With the Lunar New Year arriving in February, we pay tribute to the timeless ‘cheongsam’, irrefutably a cultural symbol of Chinese charm and gentility
Malaysians are extremely fortunate to have been blessed with the opportunity to learn and embrace various cultures, with a number of ethnicities calling this amazing land our home, our ‘Tanah Air’.
The perpetual learning with an open mind and heart, in turn, shapes us to be better – better colleagues, better neighbours, better friends … essentially better members of society. And donning a traditional costume, be it of your own culture or otherwise, has a unique effect – one that fills your heart with immense pride and inexplicable glee.
As Chinese communities around the world prepare to usher in the Lunar New Year, which falls on February 5-6, it’s only fitting to shine the spotlight on the ‘cheongsam’ (for her) and ‘changshan’ (for him).
Cheongsam is a body-hugging dress featuring a mandarin collar and side slit, constructed from a silky, embroidered fabric complemented by a fastening across the right side of the upper chest.
Oozing femininity and quiet elegance, the alluring dress’s history dates back to early 1920s China, Shanghai in particular, with roots stemming from the times of the Qing dynasty, which had ruled China since 1644. China, which had been cut off from the rest of the world during the Qing dynasty, began to embrace modernity fairly quickly and adopt Western influences following the collapse of the dynasty in 1911.
Also known as ‘qipao’, the close-fitting dress back then had a looser cut than the cheongsam of today, with long, wide sleeves, representing a compromise as it fused the traditions of the East (eg traditional Chinese silk, collar, fastening) and the West (form-fitting silhouette).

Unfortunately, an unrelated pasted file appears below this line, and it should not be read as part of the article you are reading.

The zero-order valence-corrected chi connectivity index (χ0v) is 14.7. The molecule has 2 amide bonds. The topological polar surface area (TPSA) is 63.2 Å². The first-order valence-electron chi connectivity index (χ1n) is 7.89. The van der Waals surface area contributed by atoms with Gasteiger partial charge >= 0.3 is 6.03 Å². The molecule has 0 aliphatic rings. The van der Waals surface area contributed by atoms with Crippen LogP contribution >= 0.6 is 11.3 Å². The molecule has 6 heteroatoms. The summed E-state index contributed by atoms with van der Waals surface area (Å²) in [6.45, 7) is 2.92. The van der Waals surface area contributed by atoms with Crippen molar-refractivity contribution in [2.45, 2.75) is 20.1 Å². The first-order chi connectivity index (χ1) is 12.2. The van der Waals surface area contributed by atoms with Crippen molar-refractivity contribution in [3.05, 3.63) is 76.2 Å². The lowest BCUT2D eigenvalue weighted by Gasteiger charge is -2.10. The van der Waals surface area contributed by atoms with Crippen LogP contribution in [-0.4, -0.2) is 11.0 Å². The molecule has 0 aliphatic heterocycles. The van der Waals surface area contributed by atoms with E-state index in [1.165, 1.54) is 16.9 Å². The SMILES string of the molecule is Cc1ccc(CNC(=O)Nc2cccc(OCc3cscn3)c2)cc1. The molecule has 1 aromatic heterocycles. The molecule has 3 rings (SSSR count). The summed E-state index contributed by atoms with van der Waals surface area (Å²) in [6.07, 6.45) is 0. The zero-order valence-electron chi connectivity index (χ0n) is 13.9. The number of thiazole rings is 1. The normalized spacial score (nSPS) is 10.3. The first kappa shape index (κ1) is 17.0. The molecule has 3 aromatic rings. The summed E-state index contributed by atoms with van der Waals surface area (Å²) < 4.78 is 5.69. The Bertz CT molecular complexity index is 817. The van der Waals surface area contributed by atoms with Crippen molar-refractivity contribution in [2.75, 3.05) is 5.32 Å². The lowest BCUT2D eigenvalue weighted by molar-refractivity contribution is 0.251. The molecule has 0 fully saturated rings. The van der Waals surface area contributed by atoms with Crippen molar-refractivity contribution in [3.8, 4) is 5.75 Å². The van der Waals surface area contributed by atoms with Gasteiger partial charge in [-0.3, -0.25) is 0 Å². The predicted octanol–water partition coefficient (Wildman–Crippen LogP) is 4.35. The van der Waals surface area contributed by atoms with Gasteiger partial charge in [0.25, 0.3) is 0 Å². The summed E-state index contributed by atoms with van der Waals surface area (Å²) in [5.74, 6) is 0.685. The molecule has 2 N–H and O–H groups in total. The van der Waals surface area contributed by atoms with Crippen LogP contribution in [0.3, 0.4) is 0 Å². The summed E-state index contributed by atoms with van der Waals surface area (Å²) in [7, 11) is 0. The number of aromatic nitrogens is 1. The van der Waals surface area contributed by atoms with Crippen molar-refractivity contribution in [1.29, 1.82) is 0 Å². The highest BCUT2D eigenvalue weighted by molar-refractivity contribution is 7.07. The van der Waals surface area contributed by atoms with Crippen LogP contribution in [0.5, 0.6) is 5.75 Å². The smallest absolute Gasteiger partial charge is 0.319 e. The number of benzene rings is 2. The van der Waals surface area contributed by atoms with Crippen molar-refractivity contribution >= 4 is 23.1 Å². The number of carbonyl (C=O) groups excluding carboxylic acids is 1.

Over time, it became the garment of choice for urban ladies in thriving cities such as Beijing and Shanghai as well as neighbouring Taiwan and Hong Kong.
The evolution of the cheongsam continued through the 1930s and 40s; it became more fitted and body-hugging, with side slits introduced for the more bold and audacious. More modest, inexpensive textiles began replacing conventional silks, with geometric and art deco motifs joining the usual embroidered floral designs.
Soon the cheongsam began popping up with various styles of fastenings, pipings, and collars, along with capped sleeves and without sleeves altogether, piquing the fancy of women of all ages – ladies of higher standing in society often seen pairing the stylish outfits with high heels and even gloves.
But soon after the rise of the Communist government, the cheongsam was banished from everyday life in mainland China as it was considered ‘bourgeois’, banned by the ruling party by 1966. The streets of Shanghai – where the cheongsam originated from – were even patrolled to ensure that no one wore fashionable attire!
However, over in Hong Kong, which was a British colony then, the cheongsam’s popularity continued, and in the fifties became an outfit of daily use for women.
Though its popularity declined by the end of the 60s, the cheongsam got a new lease on life in the 1990s (perhaps due to the reunification of China and Hong Kong) with Western designers offering their own versions of the attire.
Elegant, exuding effortless femininity, the cheongsam remains a timeless fashion statement, often making appearances on catwalks across the globe and Hollywood films; think Kirsten Dunst in Spider Man (2002) and Drew Barrymore in 50 First Dates (2004).
The male counterpart of the cheongsam, the traditional changshan is a loose-fitting tunic top that buttons across the chest and down the side with traditional Chinese frog buttons. Worn with matching pants, it is also identified by the mandarin collar and side slits on either side of the top.
It was considered formal dress for Chinese men before Western-style suits begun to be widely adopted in China.
Just like the cheongsam, the changshan saw the end of its existence during the Communist Revolution, but Shanghainese emigrants and refugees carried the fashion to Hong Kong, where it has remained popular.
Generally worn at weddings and formal events, the changshan continues its appeal through the influence of Chinese martial arts films that have penetrated Western markets through box-office successes such as Bruce Lee classics and Ip Man movie instalments.
Photos © iStock by Getty Images.